Call for Proposals: Performance Research Vol. 23, No. 8 (December 2018)

On Drifting

Proposal Deadline: 10 February 2018 (see below for details)

Issue Editors:
Carl Lavery (University of Glasgow, Scotland)
Marielle Pelissero (Paris Nanterre University, France; New York University Tisch School of the Arts, United States)
David Pinder (Roskilde University, Denmark)

On Drifting

Of all the concepts introduced by the Situationist International (SI), the idea of la dérive or drifting is the one, perhaps, that has proved most amenable to performance practitioners. One thinks, here, for instance, of performance artists and activist groups, such as Stalker, Wrights & Sites, and Laura Oldfield Ford who have used walking as a practice to explore the psychogeography of various types of urban landscapes; of Marina Abramovich’s epic journey along the Great Wall of China; of Graeme Miller’s haunted London in the audio walk Linked; of Rimini Protokoll’s voyages throughout Europe; of Janet Cardiff’s urban disruptions where the foot become an ear; of Francis Alys’ pharmaceutical-inspired strolls through Copenhagen; of Lone Twin’s actions, endurance work and bike performances; of Dee Heddon and Misha Myers’ ‘Walking Library’; of Mike Pearson’s and Mike Brooke’s static and assisted drifts in Cardiff with the disabled performer Lyn Levett;  of Simon Whitehead’s stalking of urban foxes and group howlings; and, of course, of the recent explosion in feminist, post-colonialist and queer walking practices performed by (amongst others) Les Sapeurs, Nando Messias, Rosana Cade, Clare Qualmann and Amy Sharrocks, and Cathy Turner. In all of these performances and interventions, the drift, in accordance with the SI’s own concept, is employed as a spatial practice, a method for subverting normative notions of dwelling and territory. While we, too, are interested in how drifting and journeying may provide new and alternative insights into how neo-liberal space is gendered, racialised, sexualised and colonized, we are also concerned with how drifting may allow us to reconsider the political and aesthetic function of different art forms and everyday practices. What may it mean, for instance, to make architecture, language, photography, dance and painting drift? And how may this expanded practice of drifting disclose new possibilities for thinking about theatricality and performance in ways that are intimately connected to the medium of theatre but not necessarily limited to it? By interrogating the drift as a theatrical or performative concept, our intention in this issue of Performance Research is to engage creatively with the ideas of the SI, as opposed to looking for some authentic or pure actualization of them. To borrow something from Gilles Deleuze, we are interested in making ‘alliances’ with the SI, not in establishing an ‘affiliation’ grounded on some problematic notion of fidelity. In that respect, our aim is to show how the drift, like theatre itself, is a practice that is always contemporary, that is to say, untimely, never in step with its historical moment, and always in the process of being invented differently. Indeed, by theatricalizing the drift, we seek a critical and creative historiography that would not imprison the SI in the past, but rather would open their ideas to the future—to make ‘their drift drift’, so to speak.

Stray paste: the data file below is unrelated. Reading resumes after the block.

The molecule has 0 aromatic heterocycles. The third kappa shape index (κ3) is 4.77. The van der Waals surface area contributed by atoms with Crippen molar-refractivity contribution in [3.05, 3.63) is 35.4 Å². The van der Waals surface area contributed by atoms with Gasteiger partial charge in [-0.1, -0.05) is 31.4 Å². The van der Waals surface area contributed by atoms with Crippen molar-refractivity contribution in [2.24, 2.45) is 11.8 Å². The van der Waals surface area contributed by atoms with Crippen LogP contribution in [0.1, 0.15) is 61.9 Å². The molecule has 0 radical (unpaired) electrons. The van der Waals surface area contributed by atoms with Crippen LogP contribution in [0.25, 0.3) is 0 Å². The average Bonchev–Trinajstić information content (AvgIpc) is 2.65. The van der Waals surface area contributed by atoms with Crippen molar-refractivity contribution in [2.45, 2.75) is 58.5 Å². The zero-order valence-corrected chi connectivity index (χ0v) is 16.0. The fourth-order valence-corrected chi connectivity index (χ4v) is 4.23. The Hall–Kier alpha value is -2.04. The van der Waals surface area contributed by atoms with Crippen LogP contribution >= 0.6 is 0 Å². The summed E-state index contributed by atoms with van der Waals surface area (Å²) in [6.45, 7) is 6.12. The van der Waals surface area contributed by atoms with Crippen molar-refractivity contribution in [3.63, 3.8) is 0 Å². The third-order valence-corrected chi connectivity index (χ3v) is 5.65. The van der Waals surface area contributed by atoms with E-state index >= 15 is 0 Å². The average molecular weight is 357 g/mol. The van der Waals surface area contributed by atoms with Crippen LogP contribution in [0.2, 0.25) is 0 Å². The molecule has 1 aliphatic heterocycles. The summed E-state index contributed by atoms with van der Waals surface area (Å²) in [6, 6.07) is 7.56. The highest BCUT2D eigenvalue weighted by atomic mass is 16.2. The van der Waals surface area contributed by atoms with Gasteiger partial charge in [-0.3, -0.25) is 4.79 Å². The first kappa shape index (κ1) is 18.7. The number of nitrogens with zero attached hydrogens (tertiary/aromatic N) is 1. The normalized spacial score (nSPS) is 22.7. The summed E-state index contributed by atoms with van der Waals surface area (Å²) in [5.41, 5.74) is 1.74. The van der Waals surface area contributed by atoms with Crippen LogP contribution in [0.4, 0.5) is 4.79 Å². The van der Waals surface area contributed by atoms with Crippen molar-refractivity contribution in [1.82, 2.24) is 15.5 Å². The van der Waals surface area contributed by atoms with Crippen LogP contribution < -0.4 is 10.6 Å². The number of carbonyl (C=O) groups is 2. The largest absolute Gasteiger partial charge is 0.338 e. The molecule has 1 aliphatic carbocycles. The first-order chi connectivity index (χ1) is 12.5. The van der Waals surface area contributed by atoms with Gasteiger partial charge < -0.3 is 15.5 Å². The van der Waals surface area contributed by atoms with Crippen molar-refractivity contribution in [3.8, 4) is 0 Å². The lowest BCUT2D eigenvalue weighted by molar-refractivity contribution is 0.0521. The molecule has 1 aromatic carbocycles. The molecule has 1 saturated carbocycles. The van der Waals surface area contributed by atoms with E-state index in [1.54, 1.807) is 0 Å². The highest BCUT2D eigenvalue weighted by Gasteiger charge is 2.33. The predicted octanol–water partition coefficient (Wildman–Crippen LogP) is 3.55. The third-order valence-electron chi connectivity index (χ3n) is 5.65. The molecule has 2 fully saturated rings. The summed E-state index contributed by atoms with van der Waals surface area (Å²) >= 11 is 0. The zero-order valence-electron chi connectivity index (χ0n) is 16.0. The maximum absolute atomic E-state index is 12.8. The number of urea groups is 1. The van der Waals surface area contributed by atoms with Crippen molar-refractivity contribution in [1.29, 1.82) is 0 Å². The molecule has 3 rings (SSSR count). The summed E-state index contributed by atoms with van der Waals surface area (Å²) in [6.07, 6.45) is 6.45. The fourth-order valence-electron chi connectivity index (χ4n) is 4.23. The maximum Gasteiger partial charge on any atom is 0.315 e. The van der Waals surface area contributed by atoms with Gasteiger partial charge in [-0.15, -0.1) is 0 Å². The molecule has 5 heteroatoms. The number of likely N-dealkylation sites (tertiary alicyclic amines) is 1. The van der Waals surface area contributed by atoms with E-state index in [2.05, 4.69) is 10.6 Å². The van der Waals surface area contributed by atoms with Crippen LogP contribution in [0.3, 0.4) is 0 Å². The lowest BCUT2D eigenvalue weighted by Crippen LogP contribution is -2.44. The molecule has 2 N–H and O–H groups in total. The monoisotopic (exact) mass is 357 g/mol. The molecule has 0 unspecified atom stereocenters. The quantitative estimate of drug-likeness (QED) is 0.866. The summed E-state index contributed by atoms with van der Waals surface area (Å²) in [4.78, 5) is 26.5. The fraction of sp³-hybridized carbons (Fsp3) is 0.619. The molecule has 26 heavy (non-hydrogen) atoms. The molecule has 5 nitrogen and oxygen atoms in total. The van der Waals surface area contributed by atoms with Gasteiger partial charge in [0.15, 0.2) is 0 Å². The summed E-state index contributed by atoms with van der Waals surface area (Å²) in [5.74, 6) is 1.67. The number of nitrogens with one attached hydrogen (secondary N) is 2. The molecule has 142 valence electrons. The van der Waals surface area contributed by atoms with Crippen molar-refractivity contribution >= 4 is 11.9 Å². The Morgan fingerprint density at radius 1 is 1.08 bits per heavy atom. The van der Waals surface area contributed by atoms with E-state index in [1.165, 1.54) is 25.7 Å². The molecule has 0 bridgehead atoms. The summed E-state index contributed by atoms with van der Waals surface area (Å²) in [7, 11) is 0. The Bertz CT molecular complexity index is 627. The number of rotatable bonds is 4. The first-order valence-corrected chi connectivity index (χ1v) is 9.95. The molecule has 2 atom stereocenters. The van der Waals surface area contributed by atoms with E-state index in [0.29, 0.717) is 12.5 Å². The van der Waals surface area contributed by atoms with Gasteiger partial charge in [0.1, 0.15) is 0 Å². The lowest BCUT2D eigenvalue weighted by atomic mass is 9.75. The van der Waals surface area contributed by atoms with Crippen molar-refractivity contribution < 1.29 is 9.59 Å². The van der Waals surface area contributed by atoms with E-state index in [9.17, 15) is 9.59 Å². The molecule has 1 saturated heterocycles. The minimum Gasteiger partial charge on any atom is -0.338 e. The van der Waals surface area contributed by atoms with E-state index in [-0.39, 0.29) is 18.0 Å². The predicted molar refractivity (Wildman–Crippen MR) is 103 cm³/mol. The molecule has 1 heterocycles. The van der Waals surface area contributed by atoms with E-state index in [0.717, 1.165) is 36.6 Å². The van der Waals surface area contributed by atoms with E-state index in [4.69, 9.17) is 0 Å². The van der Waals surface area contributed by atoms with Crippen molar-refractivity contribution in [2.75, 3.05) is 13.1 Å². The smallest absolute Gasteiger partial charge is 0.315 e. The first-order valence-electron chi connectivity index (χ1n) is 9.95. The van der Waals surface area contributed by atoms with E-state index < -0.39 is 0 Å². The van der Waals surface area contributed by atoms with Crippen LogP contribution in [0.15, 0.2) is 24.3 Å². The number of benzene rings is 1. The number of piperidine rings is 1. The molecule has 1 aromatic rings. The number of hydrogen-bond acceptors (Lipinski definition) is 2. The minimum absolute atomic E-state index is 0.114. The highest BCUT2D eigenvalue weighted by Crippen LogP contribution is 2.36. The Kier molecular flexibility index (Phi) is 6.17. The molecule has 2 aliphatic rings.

Topics for discussion may include:

Drifting and Cruising
Drifting and Gender
Drifting and ‘Race’
Drifting and Surveillance
Drifting and the Digital
Drifting and Disciplinarity
Drifting and Control
Drifting and Thinking
Drifting and Temporality
Drifting and Connection
Drifting and Laziness
Drifting and the Rhizome
Drifting and Writing
Drifting and Ecology
Drifting with Animals
Drifting in Theatre
Drifting and Dance
Drifting as Catalyst and Process
Drifting as History
Drifting and Economics
Drifting and Performance
Drifting as Spectating
Drifting and Affect
Drifting and Painting
Drifting and Activism
Drifting as Cosmopolitanism
Drifting and Drugs
Drifting and Music
Drifting and Disorientation
Drifting and Disability
Drifting and Breathing
Drifting and Geology
Drifting and Becoming
Drifting and Exhaustion
Drifting and Stuttering
Drifting and Sensation
Drifting and the Human
Drifting and the ‘More than Human’
Drifting and the Elemental
Drifting and Fugitivity
Drifting and Virtuality
Drifting and Technique

Schedule

• Proposals: 10 February 2018
• First drafts: June 2018
• Publication date: December 2018

Issue contacts

All proposals, submissions and general enquiries should be sent direct to the journal at: info@performance-research.org

Issue-related enquiries should be directed to the issue editors:
Carl.Lavery@glasgow.ac.uk [Carl Lavery], marielle.pelissero@gmail.com [Marielle Pelissero], dpinder@ruc.dk [David Pinder]

General guidelines for submitting a proposal:
• Before submitting a proposal please visit our website (www.performance-research.org/ ) and familiarize yourself with the journal.
• Proposals will be accepted by email (MS Word or Rich Text Format (RTF)). Proposals should not exceed one A4 side.
• Please include your surname in the file name of the document you send.
• Please include the issue title and issue number in the subject line of your email.
• If you intend to send images electronically, please contact the journal first to arrange prior agreement.
• Submission of a proposal will be taken to imply that it presents original, unpublished work not under consideration for publication elsewhere.
• If your proposal is accepted, you will be invited to submit an article in first draft by the deadline indicated above. On the final acceptance of a completed article you will be asked to sign an author agreement in order for your work to be published in Performance Research.